2. The Distribution of y/8 T Cells in MS Brains

Although the vast majority of T cells responding to stress proteins express antigen-specific receptors composed of a and p chains, their numbers comprise only a small fraction of the total a/p-expressing T-cell pool. In contrast is the population of T cells expressing antigen-specific receptors composed of y and 8 chains. These cells comprise only about 1-5% of the total T-cell pool, yet a majority of this cells respond to stress proteins (37-41). Investigators, therefore, studied the association between areas of MS demyelination, expression of stress proteins, and the distribution of y/8 T cells. Their assumption was that the presence of y/8 T cells could indicate the presence of an immune response to stress proteins in that region.

Selmaj et al. (28) and Wucherpfenning et al. (30) found accumulations of y/ 8 T cells in areas of MS demyelination. Selmaj et al. found them in regions of chronic demyelination in proximity to immature oligodendrocytes that expressed hsp 65. Wucherpfenning et al. found y/8 T cells in regions of acute demyelination. The 60- and 90-kDa stress proteins were found in regions of normal myelin but were "overexpressed" in acute MS plaques. Cells expressing these stress proteins were foamy macrophages and reactive astrocytes, respectively. On the basis of sequence analyses, Wucherpfenning postulated there were oligo-clonal expansions of y/8 cells in MS brains, but since the repertoire of T-cell receptors in this population is already restricted, these data do not necessarily indicate reactivity to a single antigen. Hvas and coworkers (42) looked for the presence of y/8 cells in MS brains utilizing the technique of polymerase chain reaction amplification of T-cell receptor mRNA. They found y/8 messages in all of their 12 MS brains, in one of their 10 nonneurological disease controls, and in 2 of their three neurological controls. Sequence analyses of the MS brain-derived cDNA failed to show evidence of clonal expansions of particular populations of y/8 cells. Two groups studied y/8 T cells in MS and control spinal fluids. Shimonkevitz et al. (43) found increased numbers of y/8 cells in the spinal fluid of patients with MS with recent onset of disease but not in patients with chronic MS or in disease controls. Sequence analyses of the junctional regions of these cells' antigen receptors suggested an oligoclonal expansion of this population, perhaps in response to a particular antigen. Perella et al. (44) found equivalent numbers of y/8 T cells in MS and other neurological disease (OND) spinal fluids, and did not think that y/8 cells had a unique role to play in the pathogenesis of MS.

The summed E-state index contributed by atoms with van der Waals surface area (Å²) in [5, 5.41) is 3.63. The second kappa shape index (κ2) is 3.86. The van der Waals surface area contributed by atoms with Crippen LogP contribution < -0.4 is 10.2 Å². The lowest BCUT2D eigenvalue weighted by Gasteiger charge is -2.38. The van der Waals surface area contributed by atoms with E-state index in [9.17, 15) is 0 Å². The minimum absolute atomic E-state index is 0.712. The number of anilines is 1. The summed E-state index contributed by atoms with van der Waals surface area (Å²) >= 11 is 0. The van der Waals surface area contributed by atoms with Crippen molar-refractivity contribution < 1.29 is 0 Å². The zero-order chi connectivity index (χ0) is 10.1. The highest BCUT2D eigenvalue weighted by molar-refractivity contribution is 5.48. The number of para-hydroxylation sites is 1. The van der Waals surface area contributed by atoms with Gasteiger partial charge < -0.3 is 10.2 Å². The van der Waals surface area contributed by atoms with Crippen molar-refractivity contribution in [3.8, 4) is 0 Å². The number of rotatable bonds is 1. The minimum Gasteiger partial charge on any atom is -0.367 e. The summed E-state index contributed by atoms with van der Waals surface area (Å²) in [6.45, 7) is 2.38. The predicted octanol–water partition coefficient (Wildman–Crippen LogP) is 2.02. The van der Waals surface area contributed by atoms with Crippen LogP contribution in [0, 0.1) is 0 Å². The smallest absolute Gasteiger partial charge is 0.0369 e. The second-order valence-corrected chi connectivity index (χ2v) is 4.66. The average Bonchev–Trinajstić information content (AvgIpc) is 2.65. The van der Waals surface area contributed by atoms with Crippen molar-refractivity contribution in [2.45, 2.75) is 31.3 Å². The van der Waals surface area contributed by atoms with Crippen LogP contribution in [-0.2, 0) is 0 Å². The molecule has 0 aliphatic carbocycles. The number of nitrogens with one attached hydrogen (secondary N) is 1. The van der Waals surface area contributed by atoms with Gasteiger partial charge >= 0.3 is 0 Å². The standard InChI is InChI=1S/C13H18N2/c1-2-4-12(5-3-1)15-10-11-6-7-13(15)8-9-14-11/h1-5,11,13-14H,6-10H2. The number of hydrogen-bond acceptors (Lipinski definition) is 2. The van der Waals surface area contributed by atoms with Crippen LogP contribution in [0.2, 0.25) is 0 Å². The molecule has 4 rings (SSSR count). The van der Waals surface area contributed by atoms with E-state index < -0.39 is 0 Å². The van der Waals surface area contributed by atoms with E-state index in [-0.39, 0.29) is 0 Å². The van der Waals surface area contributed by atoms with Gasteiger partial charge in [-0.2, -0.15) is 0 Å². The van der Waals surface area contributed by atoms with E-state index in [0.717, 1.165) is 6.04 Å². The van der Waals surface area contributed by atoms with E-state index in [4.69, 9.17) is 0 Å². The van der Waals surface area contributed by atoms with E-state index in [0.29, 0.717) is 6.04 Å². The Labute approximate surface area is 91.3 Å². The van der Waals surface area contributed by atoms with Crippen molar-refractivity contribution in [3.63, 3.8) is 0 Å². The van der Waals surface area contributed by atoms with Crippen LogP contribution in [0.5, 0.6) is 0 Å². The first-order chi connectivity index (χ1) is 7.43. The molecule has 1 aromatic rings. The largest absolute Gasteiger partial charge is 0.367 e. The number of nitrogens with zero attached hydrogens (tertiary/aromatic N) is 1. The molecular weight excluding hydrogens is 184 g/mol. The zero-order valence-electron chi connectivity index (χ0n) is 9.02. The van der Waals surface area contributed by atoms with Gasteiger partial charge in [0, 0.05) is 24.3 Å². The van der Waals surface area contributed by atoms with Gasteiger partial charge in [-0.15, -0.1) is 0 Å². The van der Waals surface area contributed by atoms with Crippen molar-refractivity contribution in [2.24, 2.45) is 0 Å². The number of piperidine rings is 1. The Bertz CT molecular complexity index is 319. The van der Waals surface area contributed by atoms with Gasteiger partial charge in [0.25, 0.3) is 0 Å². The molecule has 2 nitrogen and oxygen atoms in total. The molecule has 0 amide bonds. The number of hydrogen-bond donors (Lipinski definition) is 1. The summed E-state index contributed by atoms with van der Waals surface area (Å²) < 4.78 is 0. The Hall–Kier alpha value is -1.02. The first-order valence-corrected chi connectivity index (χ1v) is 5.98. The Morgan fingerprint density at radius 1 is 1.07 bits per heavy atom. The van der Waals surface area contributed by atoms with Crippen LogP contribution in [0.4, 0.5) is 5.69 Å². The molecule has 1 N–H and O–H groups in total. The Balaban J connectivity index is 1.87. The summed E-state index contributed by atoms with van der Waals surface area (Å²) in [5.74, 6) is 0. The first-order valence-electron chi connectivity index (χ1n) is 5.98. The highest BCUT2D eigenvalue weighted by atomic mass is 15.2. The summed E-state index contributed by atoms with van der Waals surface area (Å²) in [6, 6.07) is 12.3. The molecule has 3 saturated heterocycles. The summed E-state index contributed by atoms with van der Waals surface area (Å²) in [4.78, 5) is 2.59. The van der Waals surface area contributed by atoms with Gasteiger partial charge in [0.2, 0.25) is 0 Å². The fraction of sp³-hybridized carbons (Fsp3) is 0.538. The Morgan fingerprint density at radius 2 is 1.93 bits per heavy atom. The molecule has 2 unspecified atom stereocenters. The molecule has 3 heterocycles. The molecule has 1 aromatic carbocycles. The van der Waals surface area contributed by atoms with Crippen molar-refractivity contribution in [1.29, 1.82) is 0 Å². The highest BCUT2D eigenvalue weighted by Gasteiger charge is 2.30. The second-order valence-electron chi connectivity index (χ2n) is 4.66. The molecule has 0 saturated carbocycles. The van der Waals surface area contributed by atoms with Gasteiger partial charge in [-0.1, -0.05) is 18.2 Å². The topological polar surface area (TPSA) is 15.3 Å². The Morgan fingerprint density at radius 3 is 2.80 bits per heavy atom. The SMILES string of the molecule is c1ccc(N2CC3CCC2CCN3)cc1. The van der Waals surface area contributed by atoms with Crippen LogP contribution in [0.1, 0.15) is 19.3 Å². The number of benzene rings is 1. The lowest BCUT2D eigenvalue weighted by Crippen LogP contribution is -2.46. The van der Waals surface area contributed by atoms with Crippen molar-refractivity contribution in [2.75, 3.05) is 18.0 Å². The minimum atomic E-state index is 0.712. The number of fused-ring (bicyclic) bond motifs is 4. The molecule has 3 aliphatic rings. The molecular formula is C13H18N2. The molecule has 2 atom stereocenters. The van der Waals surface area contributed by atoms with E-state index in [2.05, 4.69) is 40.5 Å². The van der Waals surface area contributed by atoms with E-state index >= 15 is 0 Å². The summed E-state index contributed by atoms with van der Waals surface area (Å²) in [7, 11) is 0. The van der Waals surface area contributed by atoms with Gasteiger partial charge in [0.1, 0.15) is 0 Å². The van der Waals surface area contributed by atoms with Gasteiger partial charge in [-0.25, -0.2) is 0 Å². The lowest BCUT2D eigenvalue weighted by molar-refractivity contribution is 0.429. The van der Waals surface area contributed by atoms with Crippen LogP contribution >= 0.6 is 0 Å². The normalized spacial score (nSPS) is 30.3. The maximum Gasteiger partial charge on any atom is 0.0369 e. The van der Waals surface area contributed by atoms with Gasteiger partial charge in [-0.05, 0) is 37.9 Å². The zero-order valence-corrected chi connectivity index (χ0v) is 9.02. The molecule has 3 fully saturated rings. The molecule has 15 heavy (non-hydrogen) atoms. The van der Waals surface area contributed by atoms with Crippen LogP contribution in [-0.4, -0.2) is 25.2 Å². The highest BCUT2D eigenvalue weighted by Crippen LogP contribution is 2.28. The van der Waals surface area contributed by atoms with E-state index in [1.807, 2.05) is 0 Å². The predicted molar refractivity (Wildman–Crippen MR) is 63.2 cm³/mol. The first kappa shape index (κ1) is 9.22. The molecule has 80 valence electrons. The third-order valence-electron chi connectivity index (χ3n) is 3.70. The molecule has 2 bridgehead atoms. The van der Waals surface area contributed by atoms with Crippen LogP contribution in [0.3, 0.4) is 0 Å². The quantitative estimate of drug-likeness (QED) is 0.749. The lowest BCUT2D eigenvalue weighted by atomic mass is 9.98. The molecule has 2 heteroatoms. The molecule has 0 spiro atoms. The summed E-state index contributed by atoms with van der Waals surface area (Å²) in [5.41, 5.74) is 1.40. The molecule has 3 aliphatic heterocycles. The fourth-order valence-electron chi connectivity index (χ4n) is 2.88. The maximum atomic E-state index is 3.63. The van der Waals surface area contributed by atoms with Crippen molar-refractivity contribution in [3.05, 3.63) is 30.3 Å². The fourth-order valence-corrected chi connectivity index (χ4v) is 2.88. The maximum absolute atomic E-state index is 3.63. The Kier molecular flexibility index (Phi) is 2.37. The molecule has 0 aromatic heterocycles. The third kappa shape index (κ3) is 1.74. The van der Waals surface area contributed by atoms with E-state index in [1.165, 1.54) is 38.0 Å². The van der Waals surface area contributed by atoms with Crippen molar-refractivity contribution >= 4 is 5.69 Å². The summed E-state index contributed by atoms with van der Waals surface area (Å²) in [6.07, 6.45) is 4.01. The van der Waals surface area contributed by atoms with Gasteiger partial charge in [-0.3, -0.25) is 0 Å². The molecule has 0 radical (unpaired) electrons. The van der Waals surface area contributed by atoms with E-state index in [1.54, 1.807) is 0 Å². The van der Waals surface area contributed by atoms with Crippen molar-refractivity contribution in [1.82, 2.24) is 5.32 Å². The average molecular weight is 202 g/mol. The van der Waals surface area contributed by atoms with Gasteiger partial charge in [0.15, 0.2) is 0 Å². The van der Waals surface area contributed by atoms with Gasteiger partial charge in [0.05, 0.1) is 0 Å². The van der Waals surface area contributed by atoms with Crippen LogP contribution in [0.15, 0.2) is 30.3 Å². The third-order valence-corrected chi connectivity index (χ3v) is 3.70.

Since y/8 T cells are present in brains of MS and other neurological disease brains and spinal fluids, their presence per se is not disease specific. However, their presence does suggest an in situ immune response to stress proteins. There may be disease specificity in these responses, since it is possible that the antigens stimulating these cells may be different in persons with MS than in persons with OND.

3. Immune Responses to Stress Proteins in Patients with MS and Controls

Work in this area can be divided into studies involving cellular immune responses and those involving humoral responses to stress proteins.